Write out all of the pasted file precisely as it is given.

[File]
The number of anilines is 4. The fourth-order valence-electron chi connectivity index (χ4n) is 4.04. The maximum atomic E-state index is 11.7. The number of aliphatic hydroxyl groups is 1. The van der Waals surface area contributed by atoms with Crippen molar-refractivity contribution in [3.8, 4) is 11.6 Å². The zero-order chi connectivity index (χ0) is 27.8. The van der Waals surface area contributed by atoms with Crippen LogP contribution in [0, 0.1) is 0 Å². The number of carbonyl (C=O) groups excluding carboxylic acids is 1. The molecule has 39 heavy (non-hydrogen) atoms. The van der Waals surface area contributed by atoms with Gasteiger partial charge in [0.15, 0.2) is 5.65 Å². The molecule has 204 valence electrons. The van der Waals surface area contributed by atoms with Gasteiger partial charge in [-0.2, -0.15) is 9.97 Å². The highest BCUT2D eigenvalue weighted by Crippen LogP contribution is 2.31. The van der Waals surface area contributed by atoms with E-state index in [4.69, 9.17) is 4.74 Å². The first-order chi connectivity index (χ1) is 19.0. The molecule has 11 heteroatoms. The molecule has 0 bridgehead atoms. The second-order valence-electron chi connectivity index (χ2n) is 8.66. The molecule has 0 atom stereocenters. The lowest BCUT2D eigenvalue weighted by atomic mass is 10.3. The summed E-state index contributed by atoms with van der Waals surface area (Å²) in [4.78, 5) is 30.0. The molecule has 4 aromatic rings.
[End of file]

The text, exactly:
The number of anilines is 4. The fourth-order valence-electron chi connectivity index (χ4n) is 4.04. The maximum atomic E-state index is 11.7. The number of aliphatic hydroxyl groups is 1. The van der Waals surface area contributed by atoms with Crippen molar-refractivity contribution in [3.8, 4) is 11.6 Å². The zero-order chi connectivity index (χ0) is 27.8. The van der Waals surface area contributed by atoms with Crippen LogP contribution in [0, 0.1) is 0 Å². The number of carbonyl (C=O) groups excluding carboxylic acids is 1. The molecule has 39 heavy (non-hydrogen) atoms. The van der Waals surface area contributed by atoms with Gasteiger partial charge in [0.15, 0.2) is 5.65 Å². The molecule has 204 valence electrons. The van der Waals surface area contributed by atoms with Gasteiger partial charge in [-0.2, -0.15) is 9.97 Å². The highest BCUT2D eigenvalue weighted by Crippen LogP contribution is 2.31. The van der Waals surface area contributed by atoms with E-state index in [4.69, 9.17) is 4.74 Å². The first-order chi connectivity index (χ1) is 19.0. The molecule has 11 heteroatoms. The molecule has 0 bridgehead atoms. The second-order valence-electron chi connectivity index (χ2n) is 8.66. The molecule has 0 atom stereocenters. The lowest BCUT2D eigenvalue weighted by atomic mass is 10.3. The summed E-state index contributed by atoms with van der Waals surface area (Å²) in [4.78, 5) is 30.0. The molecule has 4 aromatic rings.